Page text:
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Greg Hansen: Pac-12 football payouts, race for TV ratings mean local high schools are losing

Greg Hansen: Pac-12 football payouts, race for TV ratings mean local high schools are losing

Arizona and UTEP drew 829,000 ESPN viewers for a game best described as blah, blah, blah. Why the relatively large audience? It was unopposed, the only Friday, Sept. 15 prime-time game on ESPN or Fox Sports 1.

A day later, San Jose State and Utah drew just 274,000 viewers on ESPN2. Why the small audience? It was opposed on other channels by prime-time games involving USC, Stanford, Arizona State, Cal and Clemson.

To network sports programmers — those who pay the Pac-12 about $500 million a year — Friday night college football is like stumbling onto the Lost Dutchman’s mine. It is untapped gold.

And so ESPN and Fox Sports 1 have embarked on a Friday night mining operation, beginning with Friday’s Utah-Arizona game and following with five more Pac-12 games. Next week’s anticipated USC at Washington State game could draw more than 3 million Friday viewers on ESPN.

Friday night used to be untouchable, the exclusive turf of high school football. But Arizona is playing on back-to-back Friday nights for the first time in school history.

“I don’t think anybody’s happy about it,” said Catalina Foothills coach Jeff Scurran, who has coached in seven state championship games. “I’m not blaming anyone at the UA, but most high school coaches see it as a threat.”

The Friday game of the week in Tucson prep football is Foothills at Pusch Ridge Christian, and the Lions, ranked No. 1 in Class 3A, are rolling. They’ve gone 42-9 since 2013 and if they don’t go 14-0 and win another state championship, it’ll be a surprise.

Pusch Ridge is one of the few teams in Tucson not worried about Arizona and the Pac-12 gobbling up the Friday night calendar.

“We hold about 1,000 people at our place, and it’ll be packed,” said Lions athletic director Lonnie Tvrdy. “Our atmosphere in football is fantastic, sort of like a Mayberry RFD in a big city. It’ll be homecoming, and we’re actually worried about where we can put all of the band members from Foothills. It’s almost like a Midwest football experience here.”

Arizona vs. Utah on TV?

“It won’t be a factor,” said Tvrdy. “To our community, this is a bigger deal than UA football, but I know it’s a factor elsewhere.”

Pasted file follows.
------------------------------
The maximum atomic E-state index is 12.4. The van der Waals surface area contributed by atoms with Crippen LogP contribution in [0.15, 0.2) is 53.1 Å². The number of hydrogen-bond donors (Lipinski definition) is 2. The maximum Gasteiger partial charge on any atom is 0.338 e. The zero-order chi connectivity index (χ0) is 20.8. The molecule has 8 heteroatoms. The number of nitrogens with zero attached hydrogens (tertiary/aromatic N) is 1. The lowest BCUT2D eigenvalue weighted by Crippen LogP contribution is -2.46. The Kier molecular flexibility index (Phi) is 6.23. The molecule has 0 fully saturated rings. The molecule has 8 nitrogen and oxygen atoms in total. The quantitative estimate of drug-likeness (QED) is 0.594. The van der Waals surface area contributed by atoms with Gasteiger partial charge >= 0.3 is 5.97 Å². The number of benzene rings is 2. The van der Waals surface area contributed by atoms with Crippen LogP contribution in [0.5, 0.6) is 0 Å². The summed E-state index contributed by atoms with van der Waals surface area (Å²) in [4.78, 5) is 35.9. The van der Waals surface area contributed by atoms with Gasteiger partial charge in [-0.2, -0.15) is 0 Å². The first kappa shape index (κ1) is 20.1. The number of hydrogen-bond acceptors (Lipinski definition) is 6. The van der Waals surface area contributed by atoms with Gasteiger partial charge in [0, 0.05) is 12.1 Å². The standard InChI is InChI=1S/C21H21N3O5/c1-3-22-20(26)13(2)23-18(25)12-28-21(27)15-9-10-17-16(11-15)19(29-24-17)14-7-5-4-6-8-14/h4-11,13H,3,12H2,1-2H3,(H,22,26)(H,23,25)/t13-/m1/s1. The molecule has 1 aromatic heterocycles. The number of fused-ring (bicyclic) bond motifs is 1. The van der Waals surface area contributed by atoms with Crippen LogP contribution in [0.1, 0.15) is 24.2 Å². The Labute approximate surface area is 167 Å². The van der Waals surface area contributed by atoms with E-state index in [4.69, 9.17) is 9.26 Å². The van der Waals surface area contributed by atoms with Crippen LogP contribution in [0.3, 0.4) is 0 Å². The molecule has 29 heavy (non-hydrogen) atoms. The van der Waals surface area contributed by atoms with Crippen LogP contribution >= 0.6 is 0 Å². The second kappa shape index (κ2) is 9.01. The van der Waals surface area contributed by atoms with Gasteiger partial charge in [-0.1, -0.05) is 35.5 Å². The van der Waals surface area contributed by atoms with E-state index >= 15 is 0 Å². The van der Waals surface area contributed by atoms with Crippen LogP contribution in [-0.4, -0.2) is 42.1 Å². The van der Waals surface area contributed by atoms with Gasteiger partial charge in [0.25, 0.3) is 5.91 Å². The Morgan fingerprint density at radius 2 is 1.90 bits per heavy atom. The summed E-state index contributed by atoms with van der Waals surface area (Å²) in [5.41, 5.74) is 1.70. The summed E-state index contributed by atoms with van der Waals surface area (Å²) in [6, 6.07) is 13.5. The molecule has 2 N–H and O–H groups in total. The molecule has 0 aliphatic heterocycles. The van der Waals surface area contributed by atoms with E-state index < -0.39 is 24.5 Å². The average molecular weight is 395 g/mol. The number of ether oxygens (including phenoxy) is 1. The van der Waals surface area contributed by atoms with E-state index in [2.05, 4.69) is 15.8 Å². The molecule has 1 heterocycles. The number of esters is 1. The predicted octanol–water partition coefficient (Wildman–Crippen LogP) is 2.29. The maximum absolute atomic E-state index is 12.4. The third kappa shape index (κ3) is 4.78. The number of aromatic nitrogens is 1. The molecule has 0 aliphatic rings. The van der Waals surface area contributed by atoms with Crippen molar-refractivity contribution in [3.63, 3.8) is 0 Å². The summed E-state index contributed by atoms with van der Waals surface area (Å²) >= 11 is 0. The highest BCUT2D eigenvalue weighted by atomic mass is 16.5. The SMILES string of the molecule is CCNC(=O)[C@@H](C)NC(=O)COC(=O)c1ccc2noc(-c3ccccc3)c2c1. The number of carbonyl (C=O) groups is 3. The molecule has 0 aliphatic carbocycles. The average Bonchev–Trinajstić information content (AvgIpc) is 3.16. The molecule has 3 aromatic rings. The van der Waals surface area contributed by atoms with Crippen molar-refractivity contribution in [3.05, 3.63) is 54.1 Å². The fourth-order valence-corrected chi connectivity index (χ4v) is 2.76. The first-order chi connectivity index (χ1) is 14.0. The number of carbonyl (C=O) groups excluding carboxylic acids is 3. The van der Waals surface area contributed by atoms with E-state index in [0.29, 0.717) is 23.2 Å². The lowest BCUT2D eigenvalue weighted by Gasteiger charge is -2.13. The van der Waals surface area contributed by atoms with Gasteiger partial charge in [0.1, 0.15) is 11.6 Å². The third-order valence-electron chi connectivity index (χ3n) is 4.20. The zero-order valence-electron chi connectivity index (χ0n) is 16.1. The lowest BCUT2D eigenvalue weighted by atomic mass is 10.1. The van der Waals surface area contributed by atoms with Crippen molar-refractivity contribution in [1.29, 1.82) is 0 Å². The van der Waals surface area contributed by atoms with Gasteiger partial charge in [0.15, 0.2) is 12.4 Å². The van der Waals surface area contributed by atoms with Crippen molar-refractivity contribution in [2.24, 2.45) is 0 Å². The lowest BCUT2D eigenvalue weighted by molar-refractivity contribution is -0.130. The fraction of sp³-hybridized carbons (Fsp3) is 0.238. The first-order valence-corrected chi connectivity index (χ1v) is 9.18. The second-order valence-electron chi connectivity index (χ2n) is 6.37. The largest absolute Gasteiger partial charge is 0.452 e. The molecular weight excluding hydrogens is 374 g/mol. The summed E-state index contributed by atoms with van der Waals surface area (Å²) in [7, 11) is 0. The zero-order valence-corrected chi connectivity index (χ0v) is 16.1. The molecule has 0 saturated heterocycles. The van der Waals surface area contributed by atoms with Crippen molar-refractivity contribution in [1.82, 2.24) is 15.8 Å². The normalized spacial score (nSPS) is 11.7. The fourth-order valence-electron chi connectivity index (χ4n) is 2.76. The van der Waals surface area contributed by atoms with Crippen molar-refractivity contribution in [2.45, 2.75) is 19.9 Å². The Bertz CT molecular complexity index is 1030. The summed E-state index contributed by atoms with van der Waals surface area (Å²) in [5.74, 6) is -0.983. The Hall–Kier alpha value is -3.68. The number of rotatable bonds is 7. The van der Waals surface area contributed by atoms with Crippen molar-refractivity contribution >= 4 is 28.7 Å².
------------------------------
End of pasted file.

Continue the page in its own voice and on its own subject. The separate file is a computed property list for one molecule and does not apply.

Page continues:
Unlike Tucson high school football from 1940-2000, when Friday night football was a Very Big Deal, Pusch Ridge is an exception. Now only the Lions, Salpointe Catholic, Cienega and Ironwood Ridge regularly revel in the Friday Night Lights experience.

Numbers are down. Crowds are almost nonexistent at many TUSD schools. Now a normal size high school football roster in Tucson is about 35 players. It wasn’t long ago it was 60 or 70.

The proliferation of Friday night college football on TV means more trouble.

Santa Rita, which Scurran coached to back-to-back state championship games a decade ago, was unable to field a team for its opener against Florence. It was outscored 580-77 a year ago.

Once-mighty Amphitheater, which went 0-11 in 2015, has been outscored 206-8 this season.

“Look at the one-sided scores on Friday night,” Scurran said. “How many competitive games do you see? When the AIA reclassifies teams this year, it’s possible you’ll see several Tucson schools drop football.”

From about 1995-2010, Friday night football at Sunnyside was a community event of note. Available seats were coveted. But as participation numbers in high school football fell, so did the Blue Devils. The problem is that Sunnyside’s enrollment of about 2,400 places it in the wickedly competitive, Phoenix-fueled Class 6A.

Sunnyside should more properly play in Class 4A, where it could be more competitive, but the AIA goes strictly by enrollment figures. It’s sad. A successful Sunnyside football program was good for Tucson, and great for the self-image of the south side.

Now the Blue Devils struggle to win and to earn a few needed dollars at the box office.

That’s why Pusch Ridge’s rise to prominence is such a compelling story. The Lions have about 350 students but chose to “play up” a classification, into 3A. And it also schedules Foothills, a 4A school whose enrollment is close to 1,600.

“Unlike the bigger Tucson schools, we had to travel all over kingdom come to play a 2A football schedule,” Tvrdy said. “We’d be in Tombstone, Thatcher, San Carlos, Morenci. It wasn’t making us any better. We really only have 20 players who are in the mix, who see the field regularly. But they are 20 good players, veterans of our (2015) state championship. We’re in a good spot right now.”

High school football now operates on a this-is-not-so-fun calendar.

The regular season begins much too early (Aug. 19 for many teams) and ends before Halloween.

“We’ve had one practice so far when it was under 100 degrees,” Scurran said. “The kids have to come back from summer vacation to practice too soon. Why are we making it so hard on everybody?”

In the last 10 years, more kids have opted out of football because of the fear factor: fear of CTE, fear of getting hurt, fear that football is so consuming that it prevents you from playing basketball or baseball.

“It’s not the norm for kids in our society to want to dedicate a month of their summer vacation weightlifting, and then do it three times a week when the season is over,” Tvrdy said. “We’re OK because our kids and our coaching staff have created a positive environment. But others haven’t been as fortunate. Numbers are down everywhere.”

Now the numbers-driven Pac-12 and its TV partners are making it even more difficult for high school football to keep the lights burning.

Contact sports columnist Greg Hansen at 520-573-4362 or On Twitter: @ghansen711

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